We beat the previous best tracker (CenterTrack) by 0.2/0.3 MOTA and 4.4/4.8 IDF1 scores on MOT16/MOT17, respectively. The significant increase in IDF1 score can be entirely attributed to the efficacy of our SimpleReID model, because while CenterTrack is a good detector, it cannot maintain long tracks which is compensated by using our appearance features for Re-identification. We reduce ID switches made by CenterTrack by nearly 3x, achieving the lowest ID switches compared to other online trackers.
Past literature [49, 34] indicates that unsupervised ReID is unlikely to excel in crowded scenarios due to the complexities of tracking in such scenes. In this subsection, we provide two sets of evidence to demonstrate that SimpleReID indeed performs well across diverse scenarios: (i) We show that the test performance of SimpleReID (on unseen videos) is equivalent to that of a supervised ReID model, on its training set itself (ii) We show that SimpleReID achieves the above desiderata even with simple trackers which are highly reliant on the ReID component.
|No ReID||58.1||57.1||No ReID||57.9||56.9|
Limits of unsupervised ReID: We test the limits of SimpleReID by comparing the performance of our model with supervised models. We perform experiments across various weaker scenarios such as having no ReID, or using pretrained-ImageNet as-is, and show that these perform significantly worse than SimpleReID - proving that SimpleReID is important to match supervised performance. We first train another recent supervised tracker, Tracktor++v2, which uses bounding box regression along with a supervised ReID model to predict the position of an object in the next frame. We train the supervised ReID model on the training data for MOT16/ MOT17 and then benchmark the performance on the same training set. In contrast, this data is new to our SimpleReID models, i.e., have not seen these videos previously. Our experiment results are tabulated in Table 3. We observe that using ImageNet-pretrained ReID somewhat improves IDF1 scores compared to using no ReID network at all, but fails to achieve the upper bound by a considerable margin. Our SimpleReID approach successfully recovers the remaining performance gap. This is achieved consistently across different variations.
ReID-reliant unsupervised tracking: Due to the low dependence of Tracktor on its ReID model, one may argue that it might not be the best framework for evaluation of ReID models in tracking. Hence, we also perform the same experiments on a popular tracker DeepSORT  that is highly reliant on the ReID model used, since the only visual features it receives is from the ReID network. We replace the supervised ReID model used in DeepSORT with different ReID methods and tabulate results in Table 4. First, we observe that replacing supervised ReID with random features causes a severe drop in performance over supervised counterpart, with MOTA score decreasing by 9.4% and IDF1 decreasing by 31.3%, demonstrating the degree of reliance on ReID in the DeepSORT framework. When substituted with features from an ImageNet-pretrained ResNet, we get a similar result: a significant improvement over SORT, yet much lower than supervised ReID performance. We further benchmark with a supervised ReID model trained on Market1501 dataset  and observe lower performance compared to the ImageNet-pretrained model, indicating that features learned for cross-camera person-ReID datasets without trajectory annotations do not transfer to multi-object tracking. Lastly, we observe that our unsupervised SimpleReID covers the remaining performance gap, as seen above.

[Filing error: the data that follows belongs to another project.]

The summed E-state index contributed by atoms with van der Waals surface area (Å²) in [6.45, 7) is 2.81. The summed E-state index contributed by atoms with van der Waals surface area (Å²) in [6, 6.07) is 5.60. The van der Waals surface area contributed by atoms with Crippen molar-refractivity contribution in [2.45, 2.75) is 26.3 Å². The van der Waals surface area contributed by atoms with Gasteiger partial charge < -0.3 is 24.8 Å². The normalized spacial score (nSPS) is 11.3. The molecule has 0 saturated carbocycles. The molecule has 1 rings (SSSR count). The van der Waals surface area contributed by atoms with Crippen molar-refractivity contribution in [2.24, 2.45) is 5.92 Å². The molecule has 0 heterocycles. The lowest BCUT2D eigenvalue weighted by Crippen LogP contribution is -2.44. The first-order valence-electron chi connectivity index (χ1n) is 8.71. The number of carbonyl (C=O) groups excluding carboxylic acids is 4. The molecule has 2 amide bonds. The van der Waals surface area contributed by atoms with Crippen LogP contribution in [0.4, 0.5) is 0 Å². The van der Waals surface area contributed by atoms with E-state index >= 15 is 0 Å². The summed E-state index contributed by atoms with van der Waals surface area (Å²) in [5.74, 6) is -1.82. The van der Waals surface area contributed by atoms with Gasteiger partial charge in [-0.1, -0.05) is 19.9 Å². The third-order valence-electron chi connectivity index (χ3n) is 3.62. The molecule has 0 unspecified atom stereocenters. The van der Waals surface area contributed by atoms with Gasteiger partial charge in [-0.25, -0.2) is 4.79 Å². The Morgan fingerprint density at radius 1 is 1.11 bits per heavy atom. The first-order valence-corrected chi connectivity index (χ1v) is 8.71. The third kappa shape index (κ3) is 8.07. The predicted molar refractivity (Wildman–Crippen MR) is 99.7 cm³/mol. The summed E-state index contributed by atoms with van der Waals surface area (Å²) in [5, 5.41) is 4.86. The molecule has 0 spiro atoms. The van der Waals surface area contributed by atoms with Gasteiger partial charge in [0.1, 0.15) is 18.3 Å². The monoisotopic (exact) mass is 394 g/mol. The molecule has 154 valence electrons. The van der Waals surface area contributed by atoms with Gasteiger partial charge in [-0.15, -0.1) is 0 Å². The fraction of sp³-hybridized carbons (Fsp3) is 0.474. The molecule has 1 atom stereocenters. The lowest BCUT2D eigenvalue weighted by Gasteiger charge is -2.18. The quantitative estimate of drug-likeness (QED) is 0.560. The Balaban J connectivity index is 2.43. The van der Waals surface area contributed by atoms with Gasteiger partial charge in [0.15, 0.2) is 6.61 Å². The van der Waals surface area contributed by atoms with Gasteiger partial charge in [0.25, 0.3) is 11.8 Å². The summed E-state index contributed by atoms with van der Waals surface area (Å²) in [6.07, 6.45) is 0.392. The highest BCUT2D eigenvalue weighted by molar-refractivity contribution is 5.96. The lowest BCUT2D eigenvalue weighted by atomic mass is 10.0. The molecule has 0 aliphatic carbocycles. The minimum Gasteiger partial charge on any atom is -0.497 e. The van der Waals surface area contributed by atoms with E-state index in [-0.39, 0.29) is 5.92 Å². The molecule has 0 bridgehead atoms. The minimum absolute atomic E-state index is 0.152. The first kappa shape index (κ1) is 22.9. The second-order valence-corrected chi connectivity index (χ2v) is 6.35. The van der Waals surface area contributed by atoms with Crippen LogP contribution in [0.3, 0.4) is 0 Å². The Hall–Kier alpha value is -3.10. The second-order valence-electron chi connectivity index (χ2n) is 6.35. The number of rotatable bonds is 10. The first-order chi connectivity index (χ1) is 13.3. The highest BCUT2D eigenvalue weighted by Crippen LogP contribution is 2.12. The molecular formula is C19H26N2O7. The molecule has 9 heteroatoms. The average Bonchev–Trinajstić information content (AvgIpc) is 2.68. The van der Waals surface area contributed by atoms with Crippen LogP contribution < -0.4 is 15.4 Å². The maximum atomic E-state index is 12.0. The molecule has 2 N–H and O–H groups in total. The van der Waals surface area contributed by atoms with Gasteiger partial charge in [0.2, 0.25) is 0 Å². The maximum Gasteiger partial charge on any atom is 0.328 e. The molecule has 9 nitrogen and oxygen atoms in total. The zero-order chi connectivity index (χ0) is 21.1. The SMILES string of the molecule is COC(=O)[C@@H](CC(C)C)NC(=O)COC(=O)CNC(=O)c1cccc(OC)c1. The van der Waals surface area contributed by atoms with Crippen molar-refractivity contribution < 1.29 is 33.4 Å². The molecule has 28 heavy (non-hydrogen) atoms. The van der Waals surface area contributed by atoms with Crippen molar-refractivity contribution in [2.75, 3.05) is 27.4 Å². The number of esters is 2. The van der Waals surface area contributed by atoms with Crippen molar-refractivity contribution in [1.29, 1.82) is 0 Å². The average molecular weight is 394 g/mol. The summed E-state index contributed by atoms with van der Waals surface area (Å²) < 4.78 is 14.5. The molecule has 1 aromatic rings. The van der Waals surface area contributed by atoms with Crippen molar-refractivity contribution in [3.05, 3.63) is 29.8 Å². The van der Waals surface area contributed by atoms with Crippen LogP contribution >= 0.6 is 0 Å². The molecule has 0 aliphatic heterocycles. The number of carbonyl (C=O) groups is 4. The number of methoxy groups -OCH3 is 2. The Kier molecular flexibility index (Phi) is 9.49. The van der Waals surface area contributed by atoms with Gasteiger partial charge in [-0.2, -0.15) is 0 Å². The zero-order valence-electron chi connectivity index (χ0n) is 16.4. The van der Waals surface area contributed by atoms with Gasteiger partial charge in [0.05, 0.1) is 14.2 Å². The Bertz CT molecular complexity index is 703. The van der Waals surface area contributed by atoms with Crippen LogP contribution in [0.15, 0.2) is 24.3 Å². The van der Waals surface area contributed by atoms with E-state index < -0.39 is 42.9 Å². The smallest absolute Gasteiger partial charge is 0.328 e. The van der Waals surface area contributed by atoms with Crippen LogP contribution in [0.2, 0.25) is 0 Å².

Scope for improvement in ReID: We further explore the best performance achievable by a ReID network using the Tracktor framework and explore the scope for further improvement of our SimpleReID. To obtain the possible best performance, we test Tracktor with an Oracle ReID  and observe that there is a 3.3 IDF1 score gap between SimpleReID and the Oracle. We repeat the same experiment with the latest off-the-shelf detectors and tabulate the results in Table 5. We observe that with modern detectors, the gap between SimpleReID and the corresponding oracles is small enough to limit the scope for further improvement.
Overall, we conclude that unsupervised SimpleReID counterintuitively matches the limiting performance of supervised counterparts in difficult MOT scenarios, by leveraging only unlabeled videos. Since our model works in extreme cases such as DeepSORT, where tracking is entirely reliant on the ReID model for encoding appearance information, we expect that the efficacy of SimpleReID will generalize to other trackers as well. We demonstrated the potential of unsupervised trackers by outperforming all supervised MOT16/17 trackers, setting a new state-of-the-art in MOTA and IDF1 scores and performing close to the optimal ReID. If it is indeed generalizable, we believe that this work has significant implications for research in supervised ReID for tracking.
We propose the first step in the direction of developing unsupervised re-identification for MOT and demonstrate that our simple approach performs at par with supervised counterparts across diverse setups. When combined with recent unsupervised association models [56, 1], we obtain accurate unsupervised trackers. The tracker we submit ranks first in the MOT Challenge, beating all the latest supervised approaches. Our investigation suggests reconsideration on whether the shift towards more complex, supervised, end-to-end MOT models is necessary. We hope our work is useful to sidestep high annotation costs otherwise thought to be a requirement necessary to feed the data-hungry supervised trackers.